Can you manufacture your design?

Written by: Dassault Systèmes SOLIDWORKS | Published: 02/20

The most elegant, beautiful product design ever created is of little commercial value if it cannot be manufactured at volume and sold at a profit.

As you know, thinking about the processes through which you will manufacture your designs is an important part of the design process. Can your design be machined or will it need to be produced with an injection mould or investment casting? Integrated tools that let you evaluate the manufacturability of a design while you develop it—and then allow you to easily create the G Code for CNC machining, or the injection mould, or investment casting—will make you more efficient and your designs easier to make.

What will it cost to produce your design?

Considering production costs as a key variable during conceptual design is becoming increasingly necessary as global competition grows. While you may know what material you’d like to use from an engineering standpoint, how will material selection and production processes affect

manufacturing costs? Although you may be able to come up with answers to those questions through additional research, wouldn’t you like to be able to automatically estimate the costs of production from within your CAD system and see how material and process options affect the costs to produce your design?

Are you sure that you’re working with the right revision?

Managing design data without a product data management (PDM) system can be a losing proposition because you’ll need to spend additional time to make sure that all of the links, mates, and references in your assembly model are intact, as well as to verify that you’re working with the latest revision. In the absence of a separate PDM system, wouldn’t it be nice if your CAD system contained some basic PDM capabilities to make your job easier? Fortunately, CAD-integrated PDM capabilities that support you at the workgroup level are available.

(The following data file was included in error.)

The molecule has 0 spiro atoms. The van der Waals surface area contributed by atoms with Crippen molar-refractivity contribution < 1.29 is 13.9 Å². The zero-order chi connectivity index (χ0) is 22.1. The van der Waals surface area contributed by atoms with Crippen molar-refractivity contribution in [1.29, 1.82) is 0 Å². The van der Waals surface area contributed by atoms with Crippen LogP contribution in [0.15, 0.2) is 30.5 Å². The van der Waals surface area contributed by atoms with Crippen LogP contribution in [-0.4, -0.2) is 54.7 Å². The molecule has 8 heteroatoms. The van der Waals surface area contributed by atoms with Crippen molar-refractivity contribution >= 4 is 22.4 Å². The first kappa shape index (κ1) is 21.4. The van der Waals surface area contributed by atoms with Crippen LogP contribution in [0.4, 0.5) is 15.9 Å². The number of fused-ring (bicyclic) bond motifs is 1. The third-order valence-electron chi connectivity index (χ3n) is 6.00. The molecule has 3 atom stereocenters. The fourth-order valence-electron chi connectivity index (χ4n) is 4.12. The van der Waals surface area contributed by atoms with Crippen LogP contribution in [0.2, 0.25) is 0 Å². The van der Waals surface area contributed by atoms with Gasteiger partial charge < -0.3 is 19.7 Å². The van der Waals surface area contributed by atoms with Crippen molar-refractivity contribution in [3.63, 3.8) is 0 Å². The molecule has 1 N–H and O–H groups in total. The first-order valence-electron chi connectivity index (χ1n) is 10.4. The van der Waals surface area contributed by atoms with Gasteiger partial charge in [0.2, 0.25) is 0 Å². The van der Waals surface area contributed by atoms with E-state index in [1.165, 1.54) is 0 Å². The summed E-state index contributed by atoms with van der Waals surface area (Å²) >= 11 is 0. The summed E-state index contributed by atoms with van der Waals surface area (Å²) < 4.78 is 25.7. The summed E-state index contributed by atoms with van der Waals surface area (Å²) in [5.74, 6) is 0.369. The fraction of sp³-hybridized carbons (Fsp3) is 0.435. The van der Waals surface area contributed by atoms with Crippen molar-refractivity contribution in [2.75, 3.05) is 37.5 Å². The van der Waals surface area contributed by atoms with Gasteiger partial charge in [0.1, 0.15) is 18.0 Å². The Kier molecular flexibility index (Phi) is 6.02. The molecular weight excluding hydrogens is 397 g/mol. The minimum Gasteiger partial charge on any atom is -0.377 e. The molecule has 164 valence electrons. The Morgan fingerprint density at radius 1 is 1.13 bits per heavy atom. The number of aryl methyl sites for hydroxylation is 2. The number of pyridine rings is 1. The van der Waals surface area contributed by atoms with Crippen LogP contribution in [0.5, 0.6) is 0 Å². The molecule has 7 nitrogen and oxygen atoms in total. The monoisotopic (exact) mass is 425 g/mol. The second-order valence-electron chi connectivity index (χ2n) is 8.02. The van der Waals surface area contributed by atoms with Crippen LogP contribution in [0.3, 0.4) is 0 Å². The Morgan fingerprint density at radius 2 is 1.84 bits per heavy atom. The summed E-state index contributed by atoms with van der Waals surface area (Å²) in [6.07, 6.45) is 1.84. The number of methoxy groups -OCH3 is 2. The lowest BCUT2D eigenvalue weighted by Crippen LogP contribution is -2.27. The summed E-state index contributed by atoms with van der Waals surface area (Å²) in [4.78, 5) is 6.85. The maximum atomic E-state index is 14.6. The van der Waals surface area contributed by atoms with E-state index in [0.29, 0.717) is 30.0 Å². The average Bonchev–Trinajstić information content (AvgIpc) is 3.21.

Is your product sustainable?

Increasingly, projecting the environmental impact that your design will have and understanding whether your design is environmentally sustainable have become critically important to a product’s long-term success. Until recently, you would have had to conduct a formal, lengthy

lifecycle assessment of a product’s environmental impact to gain such insights. Today, CAD-integrated lifecycle assessment capabilities can help you quickly and easily determine the sustainability of your product designs.

A case in point

Automotive Performance Solutions–Roaring Forties (APS) is an Australian automotive engineering consultancy that produces custom modern versions of the classic Ford GT40 sports car, and provides design and engineering services to leading automotive companies and original equipment manufacturers (OEMs).

APS originally used 2D drawings to work with machine shops to create components, a process that was both slow and costly. To efficiently and cost-effectively develop GT40 replicas bearing modern parts and mechanicals, APS needed an integrated 3D development platform.

“As a low-volume replica car manufacturer, we needed the flexibility of an all-in-one mechanical package that would enable us to quickly and affordably design, validate, and produce new parts and assemblies,” says Business Development Manager Ivan Viduka. “We found that package in SOLIDWORKS Premium software.

“With the automation that SOLIDWORKS Premium software provides, we’ve cut our vehicle assembly cycle times nearly by half and improved quality along the way,” Viduka continues. “In fact, we can leverage the dynamic motion, interference detection, and FEA [finite element analysis] tools of SOLIDWORKS Premium software to increase the assembly accuracy and meet our performance targets for both components and assemblies.”

By implementing SOLIDWORKS Premium software, APS cut its design cycles by 50 percent, reduced its development costs by 30 percent, decreased assembly time by 40 percent, and minimized design errors.

Read the full Automotive Performance Solutions story here: